Rigid institutional mindsets, processes and structures within heritage financial services institutions are predicted to bring down 80% of them by 2030 if they don’t embrace digital transformation, according to
Gartner. Banks, in particular, have historically struggled to get value from customer data as they tend to see themselves as trustees of customer privacy, keeping possible data insights under lock and key, both for the customer as well as the business.
More than ever before, there is a sense of urgency in 2021 to
democratise data post pandemic due to
changes in consumer spending and the higher level of rich data being produced as a result.
Every single financial transaction that occurs today produces more data than ever before. Frameworks like the MiFID II in the EU are already in place to improve record-keeping of transactions - even communications - creating even more data points.
The value of all this data lies in being able to unlock insight in a timely manner, but before we can get to data processing and analysis, we must resolve the crisis we have with data provision.
Thanks to innovation and disruption in this area led by challenger banks, many FinTechs, traditional banks and other financial services institutions have already opened up their APIs to remove some barriers to access financial data. This kind of open banking
works best when there is rapid adoption - the more businesses adopt them, the better the results. Open banking has already come a long way in a relatively short span of time, growing
from 18 million users in 2018 to 40 million now.
When I enabled Lender View in my Clearscore app in December 2020, I must admit, I was hesitant to link a credit scoring application to my personal Barclays bank account. I had concerns about how my data could be used against me, but at the same time, I really
wanted to see what transactions could be viewed as risky by lenders. So I took the plunge and awarded my consent to share my data (only for three months), thanks to open banking.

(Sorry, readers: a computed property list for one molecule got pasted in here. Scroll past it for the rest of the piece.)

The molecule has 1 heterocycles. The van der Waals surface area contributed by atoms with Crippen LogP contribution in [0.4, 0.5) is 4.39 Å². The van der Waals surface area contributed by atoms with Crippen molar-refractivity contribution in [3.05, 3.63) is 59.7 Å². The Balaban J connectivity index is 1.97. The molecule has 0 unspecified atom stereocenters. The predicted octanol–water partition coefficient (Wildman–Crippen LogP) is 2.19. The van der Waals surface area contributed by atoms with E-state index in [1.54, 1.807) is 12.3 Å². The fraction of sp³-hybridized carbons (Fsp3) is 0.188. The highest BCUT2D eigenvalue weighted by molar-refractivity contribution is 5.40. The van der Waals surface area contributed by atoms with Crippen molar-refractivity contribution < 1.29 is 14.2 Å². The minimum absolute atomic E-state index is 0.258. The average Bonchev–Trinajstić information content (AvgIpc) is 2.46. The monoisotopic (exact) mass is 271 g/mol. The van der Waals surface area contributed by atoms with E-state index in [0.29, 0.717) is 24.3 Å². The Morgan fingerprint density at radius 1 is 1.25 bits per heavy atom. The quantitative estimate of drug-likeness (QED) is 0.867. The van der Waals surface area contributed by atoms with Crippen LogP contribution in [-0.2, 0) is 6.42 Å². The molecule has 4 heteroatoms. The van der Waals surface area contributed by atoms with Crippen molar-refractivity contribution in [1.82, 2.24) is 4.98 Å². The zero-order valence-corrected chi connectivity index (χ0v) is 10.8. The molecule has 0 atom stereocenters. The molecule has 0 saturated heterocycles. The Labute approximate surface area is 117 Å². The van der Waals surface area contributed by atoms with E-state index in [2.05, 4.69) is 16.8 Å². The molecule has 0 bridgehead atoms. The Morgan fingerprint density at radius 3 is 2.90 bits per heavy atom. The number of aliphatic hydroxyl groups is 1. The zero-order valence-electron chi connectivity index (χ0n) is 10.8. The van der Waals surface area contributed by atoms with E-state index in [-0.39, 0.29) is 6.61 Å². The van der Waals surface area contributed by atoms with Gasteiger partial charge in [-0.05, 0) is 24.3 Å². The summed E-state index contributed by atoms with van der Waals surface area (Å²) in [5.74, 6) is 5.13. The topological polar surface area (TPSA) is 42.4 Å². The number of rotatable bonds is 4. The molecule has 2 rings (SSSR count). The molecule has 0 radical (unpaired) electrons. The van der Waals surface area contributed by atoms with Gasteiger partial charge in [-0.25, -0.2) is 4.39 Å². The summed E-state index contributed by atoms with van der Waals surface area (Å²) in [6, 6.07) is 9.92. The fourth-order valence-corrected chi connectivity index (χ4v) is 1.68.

If this is this level of granularity and access to rich, up-to-date information that I desire as a customer, one can only imagine the business insights data leaders can gather on a macro level as more and more banks partner with each other as well as with
third-party service providers.
Open banking will have to overcome a barrage of regulatory, compliance and trust issues because it enables sharing of real customer information across silos. However, there are other ways financial institutions can conduct sophisticated data analysis without
compromising on customer privacy.
For some time, financial institutions experimented with anonymised data, which is simply a method to encrypt or erase identifiers that could connect an individual to stored data, which could then be shared with third parties or across borders. However, it
was demonstrated that attackers could easily use de-anonymisation methods to retrace the data anonymisation process, rendering data anonymisation a no go for them.
Now the industry is gradually becoming aware of the possibilities with synthetic data, which is algorithmically manufactured data with no connection whatsoever to real data. In other words, it is fake data with no overlapping real information -
synthetic data retains almost the same statistical aspects of the original data without matching any real record. It allows organisations to break down data silos to share data safely to generate business insight.
Heritage financial institutions are now able to
make a synthetic copy of their data to share with third parties without compromising on the privacy of their customers while passing on the value of their data - across regulatory boundaries. If they are reluctant to move their data to the cloud - because
of customer agreements, regulatory restrictions, or geographical limitations - they can now embrace digital transformation with synthetic data.
From initial data discovery to business insights, breaking out of data bottlenecks requires a clear strategic vision from data leaders working in banks, financial services institutions and fintechs. With tools like open banking and synthetic data opening
up opportunities to drive innovation by connecting developers with data that was previously locked in bank vaults, the time has come to overcome reluctance to share data and eliminate siloed mentality that plagues the financial services industry.
Let’s enable a more connected digital world, with customer privacy and consent at the heart of it.